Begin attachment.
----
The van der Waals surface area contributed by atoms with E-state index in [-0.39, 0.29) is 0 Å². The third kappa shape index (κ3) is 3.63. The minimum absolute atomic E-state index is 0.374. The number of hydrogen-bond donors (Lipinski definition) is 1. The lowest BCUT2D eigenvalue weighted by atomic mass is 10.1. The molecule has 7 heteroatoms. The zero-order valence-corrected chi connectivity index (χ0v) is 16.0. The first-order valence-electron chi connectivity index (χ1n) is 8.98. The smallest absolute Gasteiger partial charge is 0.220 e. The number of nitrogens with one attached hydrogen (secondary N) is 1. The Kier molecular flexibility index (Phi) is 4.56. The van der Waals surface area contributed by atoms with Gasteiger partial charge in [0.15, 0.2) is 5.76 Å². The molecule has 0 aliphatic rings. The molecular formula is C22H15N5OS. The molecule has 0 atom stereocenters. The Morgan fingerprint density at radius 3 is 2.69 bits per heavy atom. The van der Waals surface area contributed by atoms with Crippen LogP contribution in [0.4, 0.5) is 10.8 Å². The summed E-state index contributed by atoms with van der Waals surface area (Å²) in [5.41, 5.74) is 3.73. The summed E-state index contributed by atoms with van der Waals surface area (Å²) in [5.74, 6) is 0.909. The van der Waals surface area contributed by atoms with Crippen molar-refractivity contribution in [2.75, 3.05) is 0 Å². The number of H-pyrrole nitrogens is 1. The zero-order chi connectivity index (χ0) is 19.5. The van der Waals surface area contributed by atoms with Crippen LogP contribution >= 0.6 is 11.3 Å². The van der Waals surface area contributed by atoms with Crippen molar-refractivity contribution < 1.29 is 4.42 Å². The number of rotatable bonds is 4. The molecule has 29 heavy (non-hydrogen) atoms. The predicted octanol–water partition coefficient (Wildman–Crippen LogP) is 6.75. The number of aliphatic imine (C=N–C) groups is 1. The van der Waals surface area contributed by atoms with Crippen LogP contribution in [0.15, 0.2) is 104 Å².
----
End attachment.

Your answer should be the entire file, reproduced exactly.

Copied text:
The van der Waals surface area contributed by atoms with E-state index in [-0.39, 0.29) is 0 Å². The third kappa shape index (κ3) is 3.63. The minimum absolute atomic E-state index is 0.374. The number of hydrogen-bond donors (Lipinski definition) is 1. The lowest BCUT2D eigenvalue weighted by atomic mass is 10.1. The molecule has 7 heteroatoms. The zero-order valence-corrected chi connectivity index (χ0v) is 16.0. The first-order valence-electron chi connectivity index (χ1n) is 8.98. The smallest absolute Gasteiger partial charge is 0.220 e. The number of nitrogens with one attached hydrogen (secondary N) is 1. The Kier molecular flexibility index (Phi) is 4.56. The van der Waals surface area contributed by atoms with Gasteiger partial charge in [0.15, 0.2) is 5.76 Å². The molecule has 0 aliphatic rings. The molecular formula is C22H15N5OS. The molecule has 0 atom stereocenters. The Morgan fingerprint density at radius 3 is 2.69 bits per heavy atom. The van der Waals surface area contributed by atoms with Crippen LogP contribution in [0.4, 0.5) is 10.8 Å². The summed E-state index contributed by atoms with van der Waals surface area (Å²) in [5.41, 5.74) is 3.73. The summed E-state index contributed by atoms with van der Waals surface area (Å²) in [5.74, 6) is 0.909. The van der Waals surface area contributed by atoms with Crippen molar-refractivity contribution in [2.75, 3.05) is 0 Å². The number of H-pyrrole nitrogens is 1. The zero-order chi connectivity index (χ0) is 19.5. The van der Waals surface area contributed by atoms with Crippen LogP contribution >= 0.6 is 11.3 Å². The van der Waals surface area contributed by atoms with Crippen molar-refractivity contribution < 1.29 is 4.42 Å². The number of rotatable bonds is 4. The molecule has 29 heavy (non-hydrogen) atoms. The predicted octanol–water partition coefficient (Wildman–Crippen LogP) is 6.75. The number of aliphatic imine (C=N–C) groups is 1. The van der Waals surface area contributed by atoms with Crippen LogP contribution in [0.15, 0.2) is 104 Å².